Moscow Mills sued for alleged traffic ticket quota scheme

Missouri

JEFFERSON CITY, Mo. – Attorney General Eric Schmitt filed a lawsuit against Moscow Mills for allegedly enforcing a ticket quota on their officers. The Attorney General’s Office is asking for a preliminary and permanent injunction prohibiting the City of Moscow Mills from enforcing what they are calling a traffic ticket quota scheme.

Schmitt says they are in violation of Senate Bill 5 and accompanying reforms.

The lawsuit alleges that Terry Foster, the Chief of Police in Moscow Mills, instructed officers within his department to issue a certain number of citations and hired a “traffic enforcement officer” to write roughly 160 citations per month in order to secure $160,000 in court citation revenue per year. The lawsuit says the revenue was a line item in the city budget.

The suit states, “Chief of Police Terry Foster, on behalf of the City of Moscow Mills, has given instructions to the traffic enforcement officer to write at least ten (10) citations per day, while remaining officers have been given instructions to write a minimum of five (5) citations per month.”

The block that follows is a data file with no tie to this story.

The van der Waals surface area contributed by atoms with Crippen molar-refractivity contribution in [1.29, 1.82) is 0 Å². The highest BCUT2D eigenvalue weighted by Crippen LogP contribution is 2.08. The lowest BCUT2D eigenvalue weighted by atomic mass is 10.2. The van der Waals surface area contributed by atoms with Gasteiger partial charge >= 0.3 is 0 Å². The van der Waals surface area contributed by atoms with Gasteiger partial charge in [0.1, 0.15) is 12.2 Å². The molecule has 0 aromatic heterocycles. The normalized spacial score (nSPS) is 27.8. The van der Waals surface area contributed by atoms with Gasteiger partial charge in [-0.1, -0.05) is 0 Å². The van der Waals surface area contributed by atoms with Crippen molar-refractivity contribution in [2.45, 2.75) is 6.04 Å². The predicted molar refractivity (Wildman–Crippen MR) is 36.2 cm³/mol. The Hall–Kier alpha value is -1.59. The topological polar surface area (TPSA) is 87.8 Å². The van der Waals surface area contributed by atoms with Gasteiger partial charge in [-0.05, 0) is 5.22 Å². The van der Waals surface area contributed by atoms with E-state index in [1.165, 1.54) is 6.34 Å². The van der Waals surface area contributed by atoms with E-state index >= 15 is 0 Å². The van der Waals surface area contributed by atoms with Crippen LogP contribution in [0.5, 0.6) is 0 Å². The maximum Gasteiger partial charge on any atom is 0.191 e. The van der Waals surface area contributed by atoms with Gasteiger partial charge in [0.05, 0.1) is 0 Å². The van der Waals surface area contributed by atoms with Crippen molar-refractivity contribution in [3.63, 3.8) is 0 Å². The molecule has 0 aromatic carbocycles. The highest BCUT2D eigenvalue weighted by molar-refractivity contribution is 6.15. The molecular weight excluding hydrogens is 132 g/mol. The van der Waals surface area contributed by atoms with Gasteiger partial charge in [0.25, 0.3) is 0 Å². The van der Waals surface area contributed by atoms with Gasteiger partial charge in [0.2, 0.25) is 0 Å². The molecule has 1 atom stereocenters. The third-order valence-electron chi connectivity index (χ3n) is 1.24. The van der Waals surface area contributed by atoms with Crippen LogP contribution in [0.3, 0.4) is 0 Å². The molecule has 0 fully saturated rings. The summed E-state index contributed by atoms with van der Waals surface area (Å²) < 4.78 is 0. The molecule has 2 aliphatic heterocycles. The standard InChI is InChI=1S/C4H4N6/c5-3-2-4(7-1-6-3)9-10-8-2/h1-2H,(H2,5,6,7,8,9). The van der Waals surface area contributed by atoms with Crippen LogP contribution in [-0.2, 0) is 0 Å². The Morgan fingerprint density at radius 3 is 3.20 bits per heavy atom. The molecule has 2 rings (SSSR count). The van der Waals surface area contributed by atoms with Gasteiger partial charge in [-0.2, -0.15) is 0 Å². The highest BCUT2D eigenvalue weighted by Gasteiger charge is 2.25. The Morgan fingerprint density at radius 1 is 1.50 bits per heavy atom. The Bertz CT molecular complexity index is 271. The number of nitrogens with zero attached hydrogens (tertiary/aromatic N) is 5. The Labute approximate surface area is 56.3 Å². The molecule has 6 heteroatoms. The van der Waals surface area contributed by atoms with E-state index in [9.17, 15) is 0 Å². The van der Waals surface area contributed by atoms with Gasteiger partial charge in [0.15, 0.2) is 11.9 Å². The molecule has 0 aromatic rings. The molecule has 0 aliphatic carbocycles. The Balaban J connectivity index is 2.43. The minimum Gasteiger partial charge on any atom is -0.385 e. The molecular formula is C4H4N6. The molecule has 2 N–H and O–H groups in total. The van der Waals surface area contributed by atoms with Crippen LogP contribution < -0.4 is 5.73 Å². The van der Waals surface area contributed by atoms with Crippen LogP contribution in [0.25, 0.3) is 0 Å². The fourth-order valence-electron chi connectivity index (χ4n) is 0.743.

The suit also alleges that Chief Foster terminated an officer employed by the Moscow Mills Police Department after that officer raised concerns about the ticket quota scheme to the mayor.

“Missourians should not be treated as cash cows to fill municipal coffers. When I was in the State Senate, I led efforts to pass Senate Bill 5 to ensure that citizens are not being treated as ATMs and to end the practice of taxation by citation. Now, as Missouri’s Attorney General, I’m trusted with enforcing those laws,” said Attorney General Schmitt. 

You can read the entire petition on the Missouri Attorney General’s website.

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